“A cage went in search of a bird.”
– Franz Kafka, The Third Notebook, November 6, 1917
In my Senior English World Literature classes, we tackled Kafka’s “The Metamorphosis” in the last part of the first semester. While the notion of a man waking up as “vermin” did not exactly startle these children of the X-men generation, they were intrigued by the concept of existentialism and all the associated -ism’s (surrealism, expressionism, Freudianism, nihilism, modernism) of the late nineteenth and early twentieth centuries. The world was changing and uncertain, and the reach by Kafka and others to claim some piece of life as an intrinsically human adventure–private and immutable–resonated with my seniors on the doorstep of their own beginnings.
Mine is a private, Catholic school, and religion is a core subject. Group prayer is as central to the day as the uniform the students wear. Students regularly tackle the mysteries of faith, the Bible as creed, and the challenges confronting a God-centered life. Still, their backgrounds, while diverse, are decidedly urban. They sense or have witnessed the dangerous excesses of human existence, even as they covet the riches and spectacle cajoling from their iPads, iPods, iPhones, and such. Like every generation in the modern era, they want it all–but carefully.
As a young man, I flocked in my college years to courses in sociological theory. I especially enjoyed the notion of life as social theater in which my role was a central part. And it was more than ego. I needed to believe that the injustices I found in the world were man-made and therefore surmountable. As a black man born in the Civil Rights era, I understood the existentialists’ warnings about modern alienation and angst. But I needed to believe that one life could make a difference, even if no other human being knew or recognized the change. If life was a script the young inherited, I needed to believe the terms and plot lines could be shaped anew with courage fueled by prayer. So I understood immediately while my seniors wanted to hear more about the history of knowledge.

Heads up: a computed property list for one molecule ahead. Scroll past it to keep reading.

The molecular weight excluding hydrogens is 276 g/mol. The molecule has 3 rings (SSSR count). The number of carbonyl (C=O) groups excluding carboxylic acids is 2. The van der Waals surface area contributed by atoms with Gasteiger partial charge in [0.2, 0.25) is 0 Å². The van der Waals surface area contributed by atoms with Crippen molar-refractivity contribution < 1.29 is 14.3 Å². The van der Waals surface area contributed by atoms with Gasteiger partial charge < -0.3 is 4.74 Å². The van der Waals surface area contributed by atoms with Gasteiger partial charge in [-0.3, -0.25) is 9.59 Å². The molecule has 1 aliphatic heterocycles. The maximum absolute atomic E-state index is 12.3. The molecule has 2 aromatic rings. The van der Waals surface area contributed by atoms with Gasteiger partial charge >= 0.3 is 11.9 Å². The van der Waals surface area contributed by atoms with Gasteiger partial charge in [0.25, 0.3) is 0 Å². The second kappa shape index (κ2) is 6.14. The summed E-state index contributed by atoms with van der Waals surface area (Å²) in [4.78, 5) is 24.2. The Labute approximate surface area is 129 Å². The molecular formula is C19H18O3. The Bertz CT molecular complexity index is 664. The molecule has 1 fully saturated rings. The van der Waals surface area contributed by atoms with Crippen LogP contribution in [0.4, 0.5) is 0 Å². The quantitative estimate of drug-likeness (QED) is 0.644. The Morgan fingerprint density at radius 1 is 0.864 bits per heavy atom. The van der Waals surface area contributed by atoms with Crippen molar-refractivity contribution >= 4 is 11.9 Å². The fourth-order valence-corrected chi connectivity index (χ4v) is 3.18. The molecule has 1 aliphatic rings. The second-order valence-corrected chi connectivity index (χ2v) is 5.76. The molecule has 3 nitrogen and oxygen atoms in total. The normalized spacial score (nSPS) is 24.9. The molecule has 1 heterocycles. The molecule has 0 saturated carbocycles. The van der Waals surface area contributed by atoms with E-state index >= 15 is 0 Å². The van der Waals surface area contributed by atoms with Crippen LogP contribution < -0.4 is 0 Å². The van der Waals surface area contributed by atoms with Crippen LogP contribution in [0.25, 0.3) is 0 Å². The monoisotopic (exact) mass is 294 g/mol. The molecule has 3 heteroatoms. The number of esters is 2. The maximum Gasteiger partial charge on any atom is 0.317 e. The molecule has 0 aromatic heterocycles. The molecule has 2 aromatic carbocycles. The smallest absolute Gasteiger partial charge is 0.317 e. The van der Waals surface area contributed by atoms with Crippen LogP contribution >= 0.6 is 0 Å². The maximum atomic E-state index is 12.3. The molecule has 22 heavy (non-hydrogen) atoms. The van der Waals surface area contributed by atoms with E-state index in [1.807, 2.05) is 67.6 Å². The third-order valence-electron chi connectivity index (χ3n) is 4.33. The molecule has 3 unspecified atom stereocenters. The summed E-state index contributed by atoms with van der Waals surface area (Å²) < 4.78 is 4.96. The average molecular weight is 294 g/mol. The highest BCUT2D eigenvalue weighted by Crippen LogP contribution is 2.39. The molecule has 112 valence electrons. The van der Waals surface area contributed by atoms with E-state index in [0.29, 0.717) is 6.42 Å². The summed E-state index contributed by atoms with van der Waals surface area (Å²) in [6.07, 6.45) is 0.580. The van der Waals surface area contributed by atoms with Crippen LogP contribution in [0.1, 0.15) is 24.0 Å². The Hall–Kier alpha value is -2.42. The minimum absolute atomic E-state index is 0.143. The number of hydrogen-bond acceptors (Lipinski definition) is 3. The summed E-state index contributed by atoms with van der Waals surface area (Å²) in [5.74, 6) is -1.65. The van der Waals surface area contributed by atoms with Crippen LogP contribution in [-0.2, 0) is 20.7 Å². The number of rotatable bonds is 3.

A cage in search of a bird. On the surface, the image is dire and foreboding. What good could come from such a predicament? How could this man-made artifact synonymous with capture ever escape its axis and find a canary to claim? And why would a free-flying spirit every acquiesce to such an arrangement? I mean, what’s in it for the bird?
Gregor Samsa, the sad protagonist in “The Metamorphosis,” lived a surface life. He did what he was told he should in order to feed his obligations, but he discovered no real joy in the unfolding. He buried beneath the cloak of his adult responsibilities the beating of his youthful heart. He compromised his yearnings in the name not of art, but of sustenance. He did what he must, but no more.
Somewhere in the realm between God’s will and human toil, I believe there is room for inspiration, ignition, and inscription. Of course, personal flight will always be a challenge, and who’s to say cages were meant to fly? I told my students that Kafka’s warning–his fear–embodies the struggle we all face in a time when technology both rivals and augments imagination. How do we take our cages with us as we tackle the sky?
How do we make our whole lives matter without making matter our whole lives?
‘Oh, that’s deep,” one young lady observed.
“Tell me about it,” I replied.